If Romney is elected to office, he will do just that. He will borrow and spend money, because that is the only way of getting out of the recession. That is why his plan does not need to have any substance, and why he can ignore the calls to get more details, because he has no intention to follow up with them.

Obama made a critical mistake in his presidency. He decided to compromise with Republicans, he was begging to be loved by Republicans and in the process betrayed his own base and played right into the Republican's plans.

Posted on 04 Oct 2012 by Miguel de Icaza

Mono 2.11.4 is out

A couple of weeks ago we released Mono 2.11.4; I had not had time to blog about it.

Since our previous release a month before, we had some 240 commits, spread like this:

488 files changed, 28716 insertions(+), 6921 deletions(-)

Among the major updates in this release:

  • Integrated the Google Summer of Code code for Code Contracts.
  • Integrated the Google Summer of Code code for TPL's DataFlow.
  • Plenty of networking stack fixes and updates (HTTP stack, web services stack, WCF)
  • Improvements to the SGen GC.
  • TPL fixes for AOT systems like the iPhone.
  • Debugger now supports batched method invocations.

And of course, a metric ton of bug fixes all around.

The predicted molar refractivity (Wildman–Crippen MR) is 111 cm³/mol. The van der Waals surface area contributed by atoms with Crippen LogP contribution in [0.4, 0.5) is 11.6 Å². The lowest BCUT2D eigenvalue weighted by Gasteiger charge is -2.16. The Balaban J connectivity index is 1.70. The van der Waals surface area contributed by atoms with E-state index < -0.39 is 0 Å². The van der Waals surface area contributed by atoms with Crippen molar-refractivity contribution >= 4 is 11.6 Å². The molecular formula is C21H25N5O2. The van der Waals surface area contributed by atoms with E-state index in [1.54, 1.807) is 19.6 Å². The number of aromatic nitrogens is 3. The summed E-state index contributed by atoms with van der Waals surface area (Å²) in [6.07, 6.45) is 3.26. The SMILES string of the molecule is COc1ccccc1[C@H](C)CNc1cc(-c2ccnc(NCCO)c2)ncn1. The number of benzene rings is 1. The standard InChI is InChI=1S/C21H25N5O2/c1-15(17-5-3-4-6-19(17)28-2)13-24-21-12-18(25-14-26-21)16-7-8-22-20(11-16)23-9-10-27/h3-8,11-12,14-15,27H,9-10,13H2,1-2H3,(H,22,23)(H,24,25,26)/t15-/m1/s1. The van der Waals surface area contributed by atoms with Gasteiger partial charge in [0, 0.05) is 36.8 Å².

Head over to Mono's Download Page to get the goods. We would love to hear about any bugs to have a great stable release.

Posted on 02 Oct 2012 by Miguel de Icaza

TypeScript: First Impressions

Today Microsoft announced TypeScript a typed superset of Javascript. This means that existing Javascript code can be gradually modified to add typing information to improve the development experience: both by providing better errors at compile time and by providing code-completion during development.

As a language fan, I like the effort, just like I pretty much like most new language efforts aimed at improving developer productivity: from C#, to Rust, to Go, to Dart and to CoffeeScript.

A video introduction from Anders was posted on Microsoft's web site.

The Pros

  • Superset of Javascript allows easy transition from Javascript to typed versions of the code.
  • Open source from the start, using the Apache License.
  • Strong types assist developers catch errors before the deploy the code, this is a very welcome addition to the developer toolchest. Script#, Google GWT and C# on the web all try to solve the same problem in different ways.